Are you gaining weight suddenly? Blame increased stress at workplace, say researchers who found that heavy pressure at work predisposes women to weight gain, irrespective of whether they have received an academic education.
The findings, led by the University of Gothenburg in Sweden researchers, showed that long-term exposure to high job demands played a part only for women. In just over half of the women who had been subjected to high demands, a major increase in weight took place over the 20 years.
This gain in weight was some 20 per cent higher than in women subject to low job demands.
On the other hand, women and men with a low degree of control in their work more frequently gained considerable weight, defined as a weight gain of 10 per cent or more.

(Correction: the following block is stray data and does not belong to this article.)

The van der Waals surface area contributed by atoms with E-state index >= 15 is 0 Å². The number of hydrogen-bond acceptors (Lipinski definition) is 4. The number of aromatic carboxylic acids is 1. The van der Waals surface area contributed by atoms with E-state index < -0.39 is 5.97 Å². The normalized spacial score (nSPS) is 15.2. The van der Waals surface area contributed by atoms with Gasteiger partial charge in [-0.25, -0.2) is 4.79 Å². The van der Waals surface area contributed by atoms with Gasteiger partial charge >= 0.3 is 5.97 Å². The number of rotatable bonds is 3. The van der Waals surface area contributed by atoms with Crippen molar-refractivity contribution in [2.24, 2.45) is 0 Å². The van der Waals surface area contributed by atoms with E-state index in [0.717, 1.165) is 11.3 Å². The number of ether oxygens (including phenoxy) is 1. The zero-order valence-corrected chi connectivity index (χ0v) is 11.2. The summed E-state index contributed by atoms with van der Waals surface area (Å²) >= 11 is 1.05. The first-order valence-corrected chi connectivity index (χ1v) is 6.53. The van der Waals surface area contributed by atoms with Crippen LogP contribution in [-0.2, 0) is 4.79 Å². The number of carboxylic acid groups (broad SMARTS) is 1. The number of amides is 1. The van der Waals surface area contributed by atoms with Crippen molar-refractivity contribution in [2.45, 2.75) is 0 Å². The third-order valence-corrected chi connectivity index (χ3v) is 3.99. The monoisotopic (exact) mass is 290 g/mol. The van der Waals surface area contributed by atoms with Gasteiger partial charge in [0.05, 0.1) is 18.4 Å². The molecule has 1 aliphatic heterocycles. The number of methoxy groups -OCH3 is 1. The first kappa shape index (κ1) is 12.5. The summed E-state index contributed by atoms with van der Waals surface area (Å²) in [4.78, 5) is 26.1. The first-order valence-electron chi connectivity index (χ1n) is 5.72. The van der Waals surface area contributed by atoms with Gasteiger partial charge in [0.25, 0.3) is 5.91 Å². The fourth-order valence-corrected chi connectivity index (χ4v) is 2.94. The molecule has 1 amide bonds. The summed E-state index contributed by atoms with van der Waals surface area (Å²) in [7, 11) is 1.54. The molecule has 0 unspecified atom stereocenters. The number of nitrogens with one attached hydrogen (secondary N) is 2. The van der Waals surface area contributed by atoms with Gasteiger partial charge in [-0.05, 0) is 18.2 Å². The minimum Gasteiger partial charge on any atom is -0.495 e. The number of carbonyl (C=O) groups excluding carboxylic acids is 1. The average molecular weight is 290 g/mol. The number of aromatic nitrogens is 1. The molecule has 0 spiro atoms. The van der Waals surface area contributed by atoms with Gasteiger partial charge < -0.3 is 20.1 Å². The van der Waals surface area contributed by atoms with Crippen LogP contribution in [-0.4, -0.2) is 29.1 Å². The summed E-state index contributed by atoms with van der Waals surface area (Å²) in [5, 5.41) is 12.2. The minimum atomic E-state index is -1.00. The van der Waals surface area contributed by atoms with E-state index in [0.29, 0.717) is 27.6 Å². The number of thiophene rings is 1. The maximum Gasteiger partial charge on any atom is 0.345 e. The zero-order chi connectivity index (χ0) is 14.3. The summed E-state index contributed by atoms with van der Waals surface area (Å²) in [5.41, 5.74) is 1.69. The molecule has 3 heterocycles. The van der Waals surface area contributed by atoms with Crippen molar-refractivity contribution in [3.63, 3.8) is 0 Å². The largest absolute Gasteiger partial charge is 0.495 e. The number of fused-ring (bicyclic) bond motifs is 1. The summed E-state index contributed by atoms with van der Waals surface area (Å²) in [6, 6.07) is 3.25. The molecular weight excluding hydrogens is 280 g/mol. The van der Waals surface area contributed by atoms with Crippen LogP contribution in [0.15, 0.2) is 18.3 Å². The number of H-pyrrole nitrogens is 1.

"We were able to see that high job demands played a part in women's weight gain, while for men there was no association between high demands and weight gain," said lead author Sofia Klingberg, a researcher at the varsity.
"When it came to the level of demands at work, only the women were affected. We haven't investigated the underlying causes, but it may conceivably be about a combination of job demands and the greater responsibility for the home that women often assume. This may make it difficult to find time to exercise and live a healthy life," Klingberg added.
For the study, published in the journal International Archives of Occupational and Environmental Health, the team included 3,872 women and men who were investigated on three occasions over a 20-year period with respect to such variables as body weight and demands and control at work.
They were followed either from age 30 to 50 or from 40 to 60.
Efforts to reduce work-related stress would likely achieve a decrease not only in weight gain but also in the incidence of ill health, including cardiovascular disease and diabetes, the researchers noted.